The primary ingredients in soda beverages that make them taste so good and become seemingly addictive are sugar, corn syrup, and carbonation. Your dentist can explain how regular soda consumption can lead to dental decay and gum disease.
Soda pop is also very acidic, which is detrimental to dental enamel. The acids in soda have the potential to escalate erosion of the protective enamel covering on teeth.
These are the main harmful effects on teeth; however, cola drinks can also stain teeth. So dental enamel damage, teeth discoloring, and decay … these are the main negatives on your oral health with soda consumption.
There are alternatives to soda, but many of them like sports drinks and beverages that identify themselves as “healthy” contain the same harmful ingredients that make soda detrimental to dental health. The ultimate healthy beverage that can be consumed all day, won’t harm your teeth, plus has the added benefit that will not result in weight gain is, of course, water.
The acids in soda have the potential to escalate erosion of the protective enamel covering on teeth.
But for many, the lack of flavor, sweetness, or carbonation is not appealing; so even with cautions from the dentist, soda remains very popular.
Patients determined to drink soda can follow a couple of ideas that may diminish the harmful effects:
- Drink through a straw – this allows much of the damaging beverage to bypass the teeth.
- Swallow right away – don’t swish soda.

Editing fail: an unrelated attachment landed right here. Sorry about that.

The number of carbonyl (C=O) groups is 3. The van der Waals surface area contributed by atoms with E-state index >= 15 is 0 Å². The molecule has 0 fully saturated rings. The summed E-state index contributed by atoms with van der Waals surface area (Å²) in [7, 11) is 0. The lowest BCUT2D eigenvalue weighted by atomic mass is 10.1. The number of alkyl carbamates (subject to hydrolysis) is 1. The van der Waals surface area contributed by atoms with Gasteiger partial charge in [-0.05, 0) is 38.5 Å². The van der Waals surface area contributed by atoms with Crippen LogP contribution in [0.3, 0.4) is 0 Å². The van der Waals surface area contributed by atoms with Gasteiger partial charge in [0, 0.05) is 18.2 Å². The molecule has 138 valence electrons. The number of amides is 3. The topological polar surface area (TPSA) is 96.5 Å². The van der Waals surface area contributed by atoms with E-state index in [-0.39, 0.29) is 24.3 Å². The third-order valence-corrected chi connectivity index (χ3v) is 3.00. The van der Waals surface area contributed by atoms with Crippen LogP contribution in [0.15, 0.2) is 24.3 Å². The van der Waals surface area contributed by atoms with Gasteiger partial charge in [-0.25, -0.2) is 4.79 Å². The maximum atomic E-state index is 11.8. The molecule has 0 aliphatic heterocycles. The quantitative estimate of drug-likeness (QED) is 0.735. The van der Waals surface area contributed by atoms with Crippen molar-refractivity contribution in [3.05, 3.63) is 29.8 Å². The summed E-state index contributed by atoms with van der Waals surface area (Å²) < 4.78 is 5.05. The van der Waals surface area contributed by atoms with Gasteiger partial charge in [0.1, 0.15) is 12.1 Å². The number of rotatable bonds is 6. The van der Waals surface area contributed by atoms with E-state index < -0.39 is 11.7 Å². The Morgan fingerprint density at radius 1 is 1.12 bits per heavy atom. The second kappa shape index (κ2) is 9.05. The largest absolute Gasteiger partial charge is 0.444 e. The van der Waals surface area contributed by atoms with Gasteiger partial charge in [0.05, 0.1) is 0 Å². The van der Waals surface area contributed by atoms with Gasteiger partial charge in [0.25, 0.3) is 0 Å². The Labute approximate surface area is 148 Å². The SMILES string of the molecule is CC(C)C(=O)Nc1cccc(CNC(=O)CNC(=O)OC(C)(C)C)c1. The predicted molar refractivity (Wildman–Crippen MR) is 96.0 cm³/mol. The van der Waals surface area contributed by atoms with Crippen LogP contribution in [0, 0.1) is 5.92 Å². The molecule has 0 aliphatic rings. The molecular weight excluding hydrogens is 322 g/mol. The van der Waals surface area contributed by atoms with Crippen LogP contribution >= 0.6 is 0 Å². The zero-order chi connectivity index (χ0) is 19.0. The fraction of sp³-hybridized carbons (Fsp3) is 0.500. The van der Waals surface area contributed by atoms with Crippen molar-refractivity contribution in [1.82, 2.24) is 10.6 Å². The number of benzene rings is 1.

- Rinse with water following consumption – do not brush teeth right away as the acidic content in soda can result in more damage to enamel if brushed.
The sugar in soda clings to the bacteria that live on teeth. Over time plaque forms. Plaque builds up on teeth, and if not removed may result in dental decay, gum disease, and the eventual possibility of tooth loss.
Daily brushing and flossing coupled with a dental visit to have plaque build-up professionally removed every six months will help guard against problems associated with plaque.
But to help promote better oral and overall health, limit soft drinks that contain sugar; or better yet, substitute these beverages with water. Since these sugary beverages are consumed largely by adolescents and teens, parental guidance to limit these beverages is urged. Caregivers can lead by example; in addition by not bringing these products into the home, lack of availability may result in less consumption of soda and drinking more water.
For more information about healthy dental habits, contact our team at dentist grand prairie today.